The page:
Cover the pan with clingfilm and chill for at least two hours and up to 1 day.  Dust with brown sugar before serving.

Serves 12

you can make it with strawberry or raspberry but I prefer a mixture of berries

you can make it with strawberry, raspberry, blueberry or a mixture of what’s in season


chestnut and mascarpone cream

a chestnut truck in our village market

October is an incredibly generous month in Umbria. The weather is still mellow and sunny, the winds have cleared up the sky to porcelain blue, we’re counting the days to olive harvest.

This will be the first year we’ll have enough olive oil to sell because we have acquired 40 new olive trees with our new house . We are thrilled and also a bit worried by so many goals, guests, rebuilding, harvest….but sorry, I digress.

Chestnuts have finally made their irresistible appearance on the markets. 

This humble fruit has been a staple of the Mediterranean diet for millennia. Near Mount Etna in Sicily there’s a chestnut tree which is believed to be between 2000 and 4000 years old. Chestnut trees are magnificent creatures, the Sicilian one is said to have sheltered a medieval queen and her 100 knights during a storm.

Every year we buy the first chestnuts, roast them and devour  them in the evening accompanied by a glass of red wine. It’s a most convivial way to end a day and to celebrate the beginning of fall.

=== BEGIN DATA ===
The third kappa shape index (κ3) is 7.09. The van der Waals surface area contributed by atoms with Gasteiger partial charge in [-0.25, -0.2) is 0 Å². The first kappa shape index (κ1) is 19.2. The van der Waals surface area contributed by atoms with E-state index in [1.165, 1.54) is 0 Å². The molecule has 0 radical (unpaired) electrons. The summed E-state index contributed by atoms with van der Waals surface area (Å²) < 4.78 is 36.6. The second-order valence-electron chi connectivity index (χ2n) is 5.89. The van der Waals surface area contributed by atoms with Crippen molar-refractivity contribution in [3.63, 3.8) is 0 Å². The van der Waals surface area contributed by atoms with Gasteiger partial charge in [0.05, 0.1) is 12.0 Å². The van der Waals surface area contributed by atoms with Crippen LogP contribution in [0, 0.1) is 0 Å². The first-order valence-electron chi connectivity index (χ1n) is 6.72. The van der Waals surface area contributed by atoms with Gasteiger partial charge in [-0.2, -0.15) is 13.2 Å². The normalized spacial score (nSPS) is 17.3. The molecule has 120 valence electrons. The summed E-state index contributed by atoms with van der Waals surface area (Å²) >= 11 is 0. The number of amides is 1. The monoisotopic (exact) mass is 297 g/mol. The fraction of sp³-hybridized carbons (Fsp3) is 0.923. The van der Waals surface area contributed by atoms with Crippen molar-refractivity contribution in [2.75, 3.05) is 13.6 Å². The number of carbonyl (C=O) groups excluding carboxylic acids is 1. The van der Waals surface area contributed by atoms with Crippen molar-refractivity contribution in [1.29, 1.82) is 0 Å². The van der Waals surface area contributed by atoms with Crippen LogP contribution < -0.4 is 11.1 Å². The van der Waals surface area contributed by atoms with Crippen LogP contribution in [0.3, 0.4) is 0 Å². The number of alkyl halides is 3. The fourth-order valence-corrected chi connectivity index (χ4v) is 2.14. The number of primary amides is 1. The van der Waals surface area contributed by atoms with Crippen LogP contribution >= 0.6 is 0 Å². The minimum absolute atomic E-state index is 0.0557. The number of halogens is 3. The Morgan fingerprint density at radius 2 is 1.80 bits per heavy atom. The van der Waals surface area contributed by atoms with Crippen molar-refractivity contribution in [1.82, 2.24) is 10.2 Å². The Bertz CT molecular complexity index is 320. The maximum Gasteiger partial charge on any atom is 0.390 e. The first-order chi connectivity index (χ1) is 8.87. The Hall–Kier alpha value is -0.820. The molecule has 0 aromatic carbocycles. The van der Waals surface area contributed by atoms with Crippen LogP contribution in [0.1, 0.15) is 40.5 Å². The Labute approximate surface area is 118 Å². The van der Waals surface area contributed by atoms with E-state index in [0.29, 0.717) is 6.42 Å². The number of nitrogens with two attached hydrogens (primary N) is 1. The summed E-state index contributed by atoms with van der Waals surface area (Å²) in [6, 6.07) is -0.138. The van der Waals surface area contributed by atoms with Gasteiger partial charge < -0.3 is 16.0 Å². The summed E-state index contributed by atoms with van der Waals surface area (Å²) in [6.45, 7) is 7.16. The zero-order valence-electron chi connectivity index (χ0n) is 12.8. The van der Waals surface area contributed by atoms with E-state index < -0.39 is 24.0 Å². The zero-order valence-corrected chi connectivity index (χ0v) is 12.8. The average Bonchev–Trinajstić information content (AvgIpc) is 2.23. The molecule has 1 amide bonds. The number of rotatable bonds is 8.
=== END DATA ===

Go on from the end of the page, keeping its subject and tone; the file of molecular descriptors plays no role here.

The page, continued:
If you can’t buy them fresh, you can get your chestnut fix with this easy but sophisticated dessert. Look for chestnut spread, puree, paste or jam which is available from well know brands like e.g. Bonne Maman, Merchant gourmet or Faugier. The chestnut spread I use is very sweet, but you might need to add sugar if the product you buy is unsweetened. 


  • 250 gr. chestnut jam
  • 250 gr mascarpone
  • 125 gr fresh ricotta

To finish

  • 3 tablespoon toasted almonds or pine nuts
  • 3 tablespoon Cointreau or brandy

Stir the mascarpone into the ricotta and whisk until smooth. Swirl in the chestnut spread and distribute into 8 dessert cups or plates. Make sure to make small portions. It’s decadently rich, a tablespoon or so per person will go a long way.  Don’t be tempted by thick sauces or melted chocolate which will overpower the delicate yet intense flavor of the cream.

If the dessert needs to wait, cover with cling film and refrigerate. Just before serving, toast the nuts and sprinkle them while still warm on the cream. If you feel the portion is too little – I don’t –  serve with some additional decoration like ice cream wafers or other light biscuits.Drizzle with a little liqueur and serve.

chestnut decadence


limoncello melon mousse

my very own light, fruity and good looking melon mousse

my very own light and fruity  melon mousse